NAHC Sends Letter to DEA Asking for Clarification on its Disposal of Controlled Substances Program as it Pertains to Hospices
January 4, 2015 11:00 AM
NAHC recently sent a letter to the Drug Enforcement Agency (DEA) regarding disposal of controlled substances, and seeking clarification on the impact its policy has on hospice programs. NAHC and its affiliated Hospice Association of America (HAA) continue to receive questions about the effective Disposal of Controlled Substances final rule. This letter to the DEA seeks to gain further clarification.
The letter states that:
“This letter requests information regarding the application of the Controlled Substances Disposal Act and implementing regulations as they pertain to the disposal of controlled substances by hospice personnel. Across the nation, thousands of hospice nurses and other hospice staff face the issues herein on a daily basis…
[T]he hospice role in its patient’s drug use is extensive. Most often the drug regimen is established by the interdisciplinary team at the hospice followed by a physician’s prescription for the particular drugs. The prescription may be filled by the in-house pharmacy of the hospice or an outside pharmacy. In some instances, the drugs are delivered to the patient’s home by the pharmacy, mailed to the home by a distributor, picked up directly at the pharmacy by the patient’s family, or delivered by a hospice caregiver. In the home, the drugs are often administered by hospice personnel. In other words, hospice personnel frequently handle (possess) the controlled substances.”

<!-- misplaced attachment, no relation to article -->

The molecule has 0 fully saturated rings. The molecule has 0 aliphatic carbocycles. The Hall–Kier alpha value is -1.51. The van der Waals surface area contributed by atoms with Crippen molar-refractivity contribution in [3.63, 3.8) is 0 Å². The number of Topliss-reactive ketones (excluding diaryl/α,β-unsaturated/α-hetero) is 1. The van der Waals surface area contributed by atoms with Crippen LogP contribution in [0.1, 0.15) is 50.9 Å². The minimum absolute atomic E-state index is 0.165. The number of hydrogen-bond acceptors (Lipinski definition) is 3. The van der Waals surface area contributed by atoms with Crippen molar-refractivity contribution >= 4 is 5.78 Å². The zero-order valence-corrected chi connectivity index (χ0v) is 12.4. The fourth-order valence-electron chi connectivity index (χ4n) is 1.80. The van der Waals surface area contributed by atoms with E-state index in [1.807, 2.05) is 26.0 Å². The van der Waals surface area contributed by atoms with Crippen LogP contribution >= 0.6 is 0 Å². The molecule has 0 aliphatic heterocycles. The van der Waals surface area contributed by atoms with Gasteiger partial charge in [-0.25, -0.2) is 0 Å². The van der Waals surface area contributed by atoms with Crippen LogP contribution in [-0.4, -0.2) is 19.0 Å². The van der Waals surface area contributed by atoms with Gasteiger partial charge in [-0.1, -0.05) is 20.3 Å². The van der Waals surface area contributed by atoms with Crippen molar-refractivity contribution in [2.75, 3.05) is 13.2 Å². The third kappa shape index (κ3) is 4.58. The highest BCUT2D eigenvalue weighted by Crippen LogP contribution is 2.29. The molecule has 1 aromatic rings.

The letter then goes on to pose 10 specific questions where clarification is needed.
Last September, NAHC Report reported on the DEA’s final rule as it pertains to hospices.
The Disposal Act provides that, ‘‘if a person dies while lawfully in possession of a controlled substance for personal use, any person lawfully entitled to dispose of the decedent’s property may deliver the controlled substance to another person for the purpose of disposal under the same conditions as provided’’ for ultimate users (21 U.S.C. 822(g)(4)). What this means is that a member of the decedent’s household can give the medications to hospice staff for disposal if that staff person is legally authorized to receive it and dispose of it. Otherwise, home hospice and homecare personnel are not authorized to receive pharmaceutical controlled substances from ultimate users for the purpose of disposal.
NAHC and HAA believe that express authorization by the state for hospice and/or home care personnel to receive and dispose of a medication is required. Therefore, we are suggesting that hospice and home care providers review their policies regarding the handling of medications/disposal of medications and include the following in that policy”
To read the full letter, please click here.